This is ice skating's magic moment.
Without warning or advance reservations, people are swarming into rinks everywhere with new skates and fantasies of jumping gracefully into the spotlight. The pros haven't seen anything like it - for four years.
That's the power of the Olympics.
"The whole thing sells," said Pat Muth, who has taught at Columbia Ice Rink since 1971 and has seen the quadrennial trend again and again. "The clothing sells, the lessons sell - [our] phones are ringing off the hook because they've been watching the television."
About 500 people have enrolled in group lessons at the Columbia rink, up at least 200 from last year, Muth said. A hundred extra people are showing up for public sessions at Mount Pleasant Ice Arena in Baltimore.
"We are packed," said Linda Monney, skating director at Piney Orchard Ice Rink in Odenton, in a spare moment between lessons.
All the ice sports benefit, including speed skating and hockey. Still, the jumps and spins are often what get the most attention.
"People see it on television and immediately know that their child can do that," said Patti Feeney, managing director of member programs and services for the Ice Skating Institute, an international organization based in Dallas. "It really seems in reach. ... As soon as they see that 3-year-old pirouetting around the living room, they're sure that's natural talent. There's an Olympic star born every hour."
Muth is seeing the signs. One little girl showed up this week for her first foray onto ice - wearing a skating skirt and tights.
"She was freezing," Muth said. "But that was all she talked about at home: being an Olympic skater."
Columbia resident Diana Jauch, 67, was inspired by the Olympics, too, but one that took place before 2002 women's champion Sarah Hughes was born. The 1984 Games, with stunning ice dancers Jayne Torvill and Christopher Dean, encouraged her to give skating a try.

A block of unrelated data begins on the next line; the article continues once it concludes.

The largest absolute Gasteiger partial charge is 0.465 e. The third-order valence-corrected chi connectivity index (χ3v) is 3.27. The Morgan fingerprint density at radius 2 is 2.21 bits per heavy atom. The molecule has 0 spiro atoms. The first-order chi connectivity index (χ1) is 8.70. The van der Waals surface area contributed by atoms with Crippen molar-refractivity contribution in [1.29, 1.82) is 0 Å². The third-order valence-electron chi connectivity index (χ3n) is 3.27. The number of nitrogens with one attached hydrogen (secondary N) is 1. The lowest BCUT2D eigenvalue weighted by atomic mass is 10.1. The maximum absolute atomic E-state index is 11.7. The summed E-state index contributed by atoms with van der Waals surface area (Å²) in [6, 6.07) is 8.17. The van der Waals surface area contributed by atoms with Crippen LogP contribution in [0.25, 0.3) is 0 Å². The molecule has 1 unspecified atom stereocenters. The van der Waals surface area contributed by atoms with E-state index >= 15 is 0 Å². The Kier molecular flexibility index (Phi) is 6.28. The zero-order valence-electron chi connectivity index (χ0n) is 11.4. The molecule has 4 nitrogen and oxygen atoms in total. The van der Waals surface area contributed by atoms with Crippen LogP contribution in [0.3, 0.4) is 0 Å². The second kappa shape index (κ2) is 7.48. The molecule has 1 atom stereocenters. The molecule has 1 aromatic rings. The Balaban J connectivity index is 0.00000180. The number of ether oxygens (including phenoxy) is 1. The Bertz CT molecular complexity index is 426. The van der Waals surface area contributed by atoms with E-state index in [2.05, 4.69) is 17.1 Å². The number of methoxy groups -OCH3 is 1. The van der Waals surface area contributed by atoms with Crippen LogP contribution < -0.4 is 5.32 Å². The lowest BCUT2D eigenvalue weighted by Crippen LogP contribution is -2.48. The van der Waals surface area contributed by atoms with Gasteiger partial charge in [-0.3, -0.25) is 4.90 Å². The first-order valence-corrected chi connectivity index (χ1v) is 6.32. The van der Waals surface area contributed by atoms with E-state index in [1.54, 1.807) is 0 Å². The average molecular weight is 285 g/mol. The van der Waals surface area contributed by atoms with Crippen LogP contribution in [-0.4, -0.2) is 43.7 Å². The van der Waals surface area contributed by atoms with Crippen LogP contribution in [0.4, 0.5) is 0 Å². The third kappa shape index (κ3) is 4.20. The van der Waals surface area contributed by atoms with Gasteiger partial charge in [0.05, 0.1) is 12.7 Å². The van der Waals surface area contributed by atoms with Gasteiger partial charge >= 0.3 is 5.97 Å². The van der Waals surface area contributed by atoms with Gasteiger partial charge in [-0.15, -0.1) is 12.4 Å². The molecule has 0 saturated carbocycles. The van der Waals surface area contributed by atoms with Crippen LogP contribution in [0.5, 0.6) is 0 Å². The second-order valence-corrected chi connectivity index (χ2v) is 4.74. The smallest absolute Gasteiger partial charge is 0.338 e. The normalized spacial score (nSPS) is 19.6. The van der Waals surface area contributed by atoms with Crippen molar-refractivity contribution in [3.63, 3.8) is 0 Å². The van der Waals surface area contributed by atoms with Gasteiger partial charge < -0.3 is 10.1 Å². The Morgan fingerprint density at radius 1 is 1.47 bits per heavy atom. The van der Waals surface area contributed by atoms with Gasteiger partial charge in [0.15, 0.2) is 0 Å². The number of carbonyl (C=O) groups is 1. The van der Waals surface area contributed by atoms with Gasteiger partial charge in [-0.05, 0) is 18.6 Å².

She had to give up skating for a 10-year stretch because of her job, picked it up again six years ago - and then broke her hip. Undeterred, she was back in a year.
Jauch skates five to six days a week, practicing spins and four jumps. She loves "the artistry, grace, beauty and the feeling of flying."
Competitive figure skaters such as 13-year-old Ashley Brooks have thrown themselves into practice with renewed vigor (as long as the ice time didn't conflict with the Salt Lake City events, of course).
"During the Olympics, I could hardly tear her away from the TV - she loved it," said Ashley's mother, Laure Brooks, watching the skaters twist and turn on the Columbia ice. "I think everyone here has been energized."
Whether the newest figure skaters will stay is another question. It's up to the rinks to create a lasting interest, Feeney said. And offering gold-medal pipe dreams won't do it.
"At some point, they will accept the fact that they are not going to be Sarah Hughes," she said. "Reality sets in. But if the youngsters or adults have a wonderful time, then they will ice skate forever."
Muth has found that the benefits last for a year or two and then sink in the third year. Other rinks have noticed that the attention melts away much more quickly.
"Once the warm weather hits, everybody forgets about it - and we go from 300 people down to 50," said Scott Pahl, Mount Pleasant's manager.